From the Archives: Mary's Gardens (Part 2) - Catholic Rural Life

From the Archives: Mary’s Gardens (Part 2)

Dana C. Jennings • March 16, 2021

Stewardship of Creation

Mr. McTague lives in the city, a member of St. Francis de Sales. He cultivates a backyard “clothesline” garden, as he describes it. The bulk of the work is done at Stokes’ 1 ½ -acre suburban home, where visitors are discouraged not through lack of appreciation but through lack of time.

“Our gardens,” they confess, “are more experimental plots than show places.” Stokes admits, “I do have a nice 20×20 garden. I don’t have a greenhouse but I conduct extensive germination tests of over 200 seed varieties on windowsills in the house.”

What does the family think of all this dirt-under-the-nails? The McTague children were grown and flown before it all began. The Stokes have five Stokeslets aged 1 ½ to 13. Remarks Mother Stokes, “People just don’t believe children can have such a sustained interest in gardening until they see it. I can’t believe it in myself. They’re out in the garden before breakfast to see what happened during the night, and they’re out there again last thing before bedtime. The first thing they want to see after they come back from a trip is their gardens, and in the winter they want to start digging the moment the snow is off the ground.” All but the baby have their own gardens, even 5-year-old Mizzie.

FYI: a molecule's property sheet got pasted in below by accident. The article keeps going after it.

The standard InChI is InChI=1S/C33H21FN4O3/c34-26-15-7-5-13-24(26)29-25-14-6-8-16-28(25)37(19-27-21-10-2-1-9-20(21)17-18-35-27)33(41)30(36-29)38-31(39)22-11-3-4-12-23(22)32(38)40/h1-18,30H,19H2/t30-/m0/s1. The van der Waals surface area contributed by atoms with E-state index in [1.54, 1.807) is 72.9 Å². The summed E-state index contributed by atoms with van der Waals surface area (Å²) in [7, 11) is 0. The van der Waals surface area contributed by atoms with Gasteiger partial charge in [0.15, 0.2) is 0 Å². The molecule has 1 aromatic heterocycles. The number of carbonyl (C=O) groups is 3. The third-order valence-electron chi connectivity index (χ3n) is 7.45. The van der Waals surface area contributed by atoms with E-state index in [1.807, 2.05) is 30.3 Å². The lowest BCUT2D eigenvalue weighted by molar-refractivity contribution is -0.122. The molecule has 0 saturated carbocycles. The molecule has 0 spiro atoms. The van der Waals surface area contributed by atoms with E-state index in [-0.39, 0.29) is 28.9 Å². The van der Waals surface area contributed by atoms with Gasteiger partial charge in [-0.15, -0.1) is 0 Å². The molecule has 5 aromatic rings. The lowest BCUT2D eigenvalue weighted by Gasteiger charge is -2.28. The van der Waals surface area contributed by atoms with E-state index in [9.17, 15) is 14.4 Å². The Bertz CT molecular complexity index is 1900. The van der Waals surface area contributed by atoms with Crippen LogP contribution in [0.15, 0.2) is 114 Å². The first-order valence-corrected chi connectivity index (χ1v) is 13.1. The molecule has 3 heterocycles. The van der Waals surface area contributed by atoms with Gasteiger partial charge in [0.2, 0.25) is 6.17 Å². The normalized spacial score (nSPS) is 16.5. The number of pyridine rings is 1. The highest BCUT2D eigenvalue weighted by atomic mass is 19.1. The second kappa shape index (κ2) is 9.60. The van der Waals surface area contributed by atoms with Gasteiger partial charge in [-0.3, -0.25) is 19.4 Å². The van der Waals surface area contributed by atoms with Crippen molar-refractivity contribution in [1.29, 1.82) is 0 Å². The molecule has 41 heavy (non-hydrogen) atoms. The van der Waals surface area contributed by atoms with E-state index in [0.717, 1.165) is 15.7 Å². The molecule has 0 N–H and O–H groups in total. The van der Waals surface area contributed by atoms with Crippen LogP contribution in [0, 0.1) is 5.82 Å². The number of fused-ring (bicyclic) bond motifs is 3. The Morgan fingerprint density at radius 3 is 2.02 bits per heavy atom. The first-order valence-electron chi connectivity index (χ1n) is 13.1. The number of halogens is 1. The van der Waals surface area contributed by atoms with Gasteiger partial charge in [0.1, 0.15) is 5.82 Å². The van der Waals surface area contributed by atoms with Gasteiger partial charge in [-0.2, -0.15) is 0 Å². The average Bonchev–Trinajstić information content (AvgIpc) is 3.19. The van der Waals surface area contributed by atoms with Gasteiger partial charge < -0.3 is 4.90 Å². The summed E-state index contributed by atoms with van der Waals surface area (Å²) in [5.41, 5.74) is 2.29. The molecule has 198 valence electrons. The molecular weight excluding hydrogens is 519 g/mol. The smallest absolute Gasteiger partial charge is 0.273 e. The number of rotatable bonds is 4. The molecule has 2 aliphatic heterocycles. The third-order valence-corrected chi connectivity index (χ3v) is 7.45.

Needless to say, the small changes that McTague and Stokes make for their seeds and literature fall far short of paying their costs (it was never planned that they should). Still they carry on for the greater honor and glory of God and His Blessed Mother. Family men both, with their daily jobs, they cannot travel to carry their message. They rely on the mails. To date they have answered more than 12,000 letters. “Our principal work at the moment is helping various people who are working to spread the Mary Garden movement in their own neighborhood.”

The two apostles sum up the effects of caring for a Mary Garden:

  • deepens appreciation of God’s riches and artistry
  • teaches seasons of nature and seasons of grace
  • recalls Our Lady’s immaculate purity and beauty
  • deepens our appreciation of plant symbolism in the liturgy
  • recalls Our Lady’s life and mysteries
  • teaches the dignity of labor

Some Mary Flowers for Late Summer and Fall Planting

  • Our Lady’s Tears (Lilly of the Valley)
  • Candle Mass Bells (Snowdrop)
  • Our Lady’s Ruffles (Double White Daffodil)
  • Mary’s Tears (Star of Bethlehem)
  • Our Lady’s Fern (Lady-fern)
  • Mary’s Heart (Bleeding Heart)
  • Our Lady’s Ruffles (Dropwort)
  • Our Lady’s Eardrops (Garden Fuchsia)
  • Madonna Lily
  • Our Lady’s Mantle
  • Chrysanthemum
  • Mary’s Slipper
  • Our Lady’s Laurel
  • Christ’s Mass Rose
  • Our Lady’s Fingers
  • Our Lady’s Cushion
  • Our Lady’s Modesty

Prayer for All Grafters and Planters

Lord God hear my prayer, and let this my desire of Thee be heard. The holy spirit of God which hath created all things for man and hath given them for our comfort, in Thy name Lord we set, plant, and graft, desiring that by Thy mighty power they may increase and multiply upon the earth, in bearing plenty of fruit, to profit of all Thy faithful, through Christ our Lord. Amen.

From the sixteenth century English translation of a gardening book by one of the St. Vincent Abbey, France.

– Catholic Rural Life Magazine, August 1961 [Read Part 1 here.]

Editor’s Note: This article is a part of our “From the Archives” series. The series highlights articles, stories or news snippets from the CRL archives that are still relevant, fun or thought provoking for us today.

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